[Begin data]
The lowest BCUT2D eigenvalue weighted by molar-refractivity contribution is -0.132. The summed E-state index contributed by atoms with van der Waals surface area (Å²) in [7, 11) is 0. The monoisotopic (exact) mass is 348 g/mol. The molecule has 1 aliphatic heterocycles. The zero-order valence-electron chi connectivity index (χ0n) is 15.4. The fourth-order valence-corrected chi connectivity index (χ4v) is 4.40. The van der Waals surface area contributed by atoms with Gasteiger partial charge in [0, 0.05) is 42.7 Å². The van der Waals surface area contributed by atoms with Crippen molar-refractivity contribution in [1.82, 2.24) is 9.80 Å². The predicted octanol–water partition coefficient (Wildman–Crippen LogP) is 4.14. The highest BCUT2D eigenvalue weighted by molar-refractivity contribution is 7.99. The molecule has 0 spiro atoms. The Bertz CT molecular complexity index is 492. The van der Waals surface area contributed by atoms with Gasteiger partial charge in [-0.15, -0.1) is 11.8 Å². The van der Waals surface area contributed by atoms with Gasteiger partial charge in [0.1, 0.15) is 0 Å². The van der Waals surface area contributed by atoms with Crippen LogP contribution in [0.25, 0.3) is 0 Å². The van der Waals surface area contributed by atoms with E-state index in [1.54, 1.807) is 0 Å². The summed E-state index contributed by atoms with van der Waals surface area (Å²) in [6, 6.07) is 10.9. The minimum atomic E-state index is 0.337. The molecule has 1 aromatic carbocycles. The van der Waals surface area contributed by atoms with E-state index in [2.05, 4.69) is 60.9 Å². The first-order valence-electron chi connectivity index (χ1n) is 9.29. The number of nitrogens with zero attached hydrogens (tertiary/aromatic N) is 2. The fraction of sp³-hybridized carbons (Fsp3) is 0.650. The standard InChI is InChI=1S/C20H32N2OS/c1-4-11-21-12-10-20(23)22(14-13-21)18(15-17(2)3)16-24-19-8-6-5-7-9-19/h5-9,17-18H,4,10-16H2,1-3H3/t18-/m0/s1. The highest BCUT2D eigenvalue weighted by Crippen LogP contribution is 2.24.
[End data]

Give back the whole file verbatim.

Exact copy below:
The lowest BCUT2D eigenvalue weighted by molar-refractivity contribution is -0.132. The summed E-state index contributed by atoms with van der Waals surface area (Å²) in [7, 11) is 0. The monoisotopic (exact) mass is 348 g/mol. The molecule has 1 aliphatic heterocycles. The zero-order valence-electron chi connectivity index (χ0n) is 15.4. The fourth-order valence-corrected chi connectivity index (χ4v) is 4.40. The van der Waals surface area contributed by atoms with Gasteiger partial charge in [0, 0.05) is 42.7 Å². The van der Waals surface area contributed by atoms with Crippen molar-refractivity contribution in [1.82, 2.24) is 9.80 Å². The predicted octanol–water partition coefficient (Wildman–Crippen LogP) is 4.14. The highest BCUT2D eigenvalue weighted by molar-refractivity contribution is 7.99. The molecule has 0 spiro atoms. The Bertz CT molecular complexity index is 492. The van der Waals surface area contributed by atoms with Gasteiger partial charge in [-0.15, -0.1) is 11.8 Å². The van der Waals surface area contributed by atoms with Gasteiger partial charge in [0.1, 0.15) is 0 Å². The van der Waals surface area contributed by atoms with Crippen LogP contribution in [0.25, 0.3) is 0 Å². The van der Waals surface area contributed by atoms with E-state index in [1.54, 1.807) is 0 Å². The summed E-state index contributed by atoms with van der Waals surface area (Å²) in [6, 6.07) is 10.9. The minimum atomic E-state index is 0.337. The molecule has 1 aromatic carbocycles. The van der Waals surface area contributed by atoms with E-state index in [2.05, 4.69) is 60.9 Å². The first-order valence-electron chi connectivity index (χ1n) is 9.29. The number of nitrogens with zero attached hydrogens (tertiary/aromatic N) is 2. The fraction of sp³-hybridized carbons (Fsp3) is 0.650. The standard InChI is InChI=1S/C20H32N2OS/c1-4-11-21-12-10-20(23)22(14-13-21)18(15-17(2)3)16-24-19-8-6-5-7-9-19/h5-9,17-18H,4,10-16H2,1-3H3/t18-/m0/s1. The highest BCUT2D eigenvalue weighted by Crippen LogP contribution is 2.24.